An Analysis of Michael Coogan’s Article “The Great Gulf Between Scholars and the Pew”
Michael Coogan’s article, “The Great Gulf Between Scholars and the Pew,” basically discussed and expounded in detail basically how people from different walks of life, particularly the scholars, and the lay members of the Church, understood and interpreted the Bible and its text. Basically, according to Coogan, the Bible, which has been long accepted as a symbol of perfect authority and absolute truth for it contains the word of God, is flawed in a lot of aspects due to its historical loopholes and inconsistencies.
Based on Coogan’s writing, both past and modern scholars have used these inconsistencies and loopholes, which is a method called historical-critical method, to surmise that the Bible itself is not a book by a single author, but “many books by many authors” (Coogan, n.
p. ) who also reflect their backgrounds and beliefs in their writings. However, as Coogan pointed out, this non-traditional understanding of the Bible, has very little effect on the way most people, whether religious or not, think of the book.
This led to a situation that Coogan calls a canon within a canon, a set of laws within a set of laws or more specifically, a set of Holy Scriptures within a set of Holy Scriptures. In this case, most people, despite the widely accepted inconsistencies on the Bible, still accept and adhere to certain parts of its texts. In other words, what Coogan meant by a canon within a canon is that people select certain texts or scriptures within the Bible despite their errors and contradictions to actual historical findings and consider them as absolute truths which they base their beliefs on.
More specifically, people such as lay members and pastors choose to believe these questionable texts and scriptures and use them to serve their personal interests. This, according to Coogan, is best shown in the way that politicians use quotes from the Bible as if they were truths, the way ministers preach the words of the Bible, and, most of all, the way students treat the Bible as an authoritative figure.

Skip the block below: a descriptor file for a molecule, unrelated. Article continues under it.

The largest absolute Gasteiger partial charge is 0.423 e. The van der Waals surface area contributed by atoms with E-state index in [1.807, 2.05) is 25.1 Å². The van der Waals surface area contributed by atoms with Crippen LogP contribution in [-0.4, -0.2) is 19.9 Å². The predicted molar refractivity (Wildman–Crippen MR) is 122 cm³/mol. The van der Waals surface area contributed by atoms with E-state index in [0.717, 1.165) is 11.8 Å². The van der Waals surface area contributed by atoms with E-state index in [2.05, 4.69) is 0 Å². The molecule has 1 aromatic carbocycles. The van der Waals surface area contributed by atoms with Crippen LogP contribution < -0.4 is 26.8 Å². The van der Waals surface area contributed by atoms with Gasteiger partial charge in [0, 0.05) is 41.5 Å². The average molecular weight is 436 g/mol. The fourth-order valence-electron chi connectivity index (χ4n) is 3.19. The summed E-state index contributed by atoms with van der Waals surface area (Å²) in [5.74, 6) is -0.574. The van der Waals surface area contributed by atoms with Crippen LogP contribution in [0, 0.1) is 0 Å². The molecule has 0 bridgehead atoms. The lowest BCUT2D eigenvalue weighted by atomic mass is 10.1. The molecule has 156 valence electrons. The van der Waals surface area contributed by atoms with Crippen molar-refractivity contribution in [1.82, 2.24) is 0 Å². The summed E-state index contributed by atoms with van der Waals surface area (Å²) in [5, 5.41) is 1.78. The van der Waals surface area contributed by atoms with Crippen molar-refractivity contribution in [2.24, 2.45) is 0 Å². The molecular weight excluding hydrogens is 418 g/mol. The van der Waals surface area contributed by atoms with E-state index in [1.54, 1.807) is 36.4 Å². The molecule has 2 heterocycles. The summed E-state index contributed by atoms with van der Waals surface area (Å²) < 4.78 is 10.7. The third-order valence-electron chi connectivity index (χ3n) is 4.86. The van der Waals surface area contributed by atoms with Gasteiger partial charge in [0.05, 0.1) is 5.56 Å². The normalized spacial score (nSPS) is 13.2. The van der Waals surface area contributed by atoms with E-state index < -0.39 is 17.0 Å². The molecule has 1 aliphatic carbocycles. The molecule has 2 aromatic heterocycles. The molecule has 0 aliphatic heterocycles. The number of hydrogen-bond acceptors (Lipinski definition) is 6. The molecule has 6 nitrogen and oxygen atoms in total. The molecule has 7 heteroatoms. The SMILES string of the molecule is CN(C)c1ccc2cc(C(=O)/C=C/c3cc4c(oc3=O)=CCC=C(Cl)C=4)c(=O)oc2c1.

Certain prominent inconsistencies in the Bible include the question of whether Canaan was invaded by Israel through a military assault or a gradual assimilation or what was the true color of the robe Jesus was wearing when he was being tortured before he died or whether he was born in Bethlehem or Nazareth, among many others.. In addition, there are also Christian believers who accept a certain gospel, such as Paul’s but reject the words of James and the Gospel of Matthew, which have been shown to contradict Paul’s writings, while, in effect, rejecting dozens of other biblical texts.
The fact that there are inconsistencies between the writings of two of Jesus’ disciples and yet people choose to believe in one of them goes to show that the historical-critical method of understanding the Bible has been very influential. In short, despite these questions about important facts in the Bible, a lot of people still accept them as undeniable truths, which forms a canon within a canon Moreover, Coogan explained that the church tacitly accepts the use of a canon within a canon partly because it is their way of countering the results of the scholars’ historical-critical method of the Bible.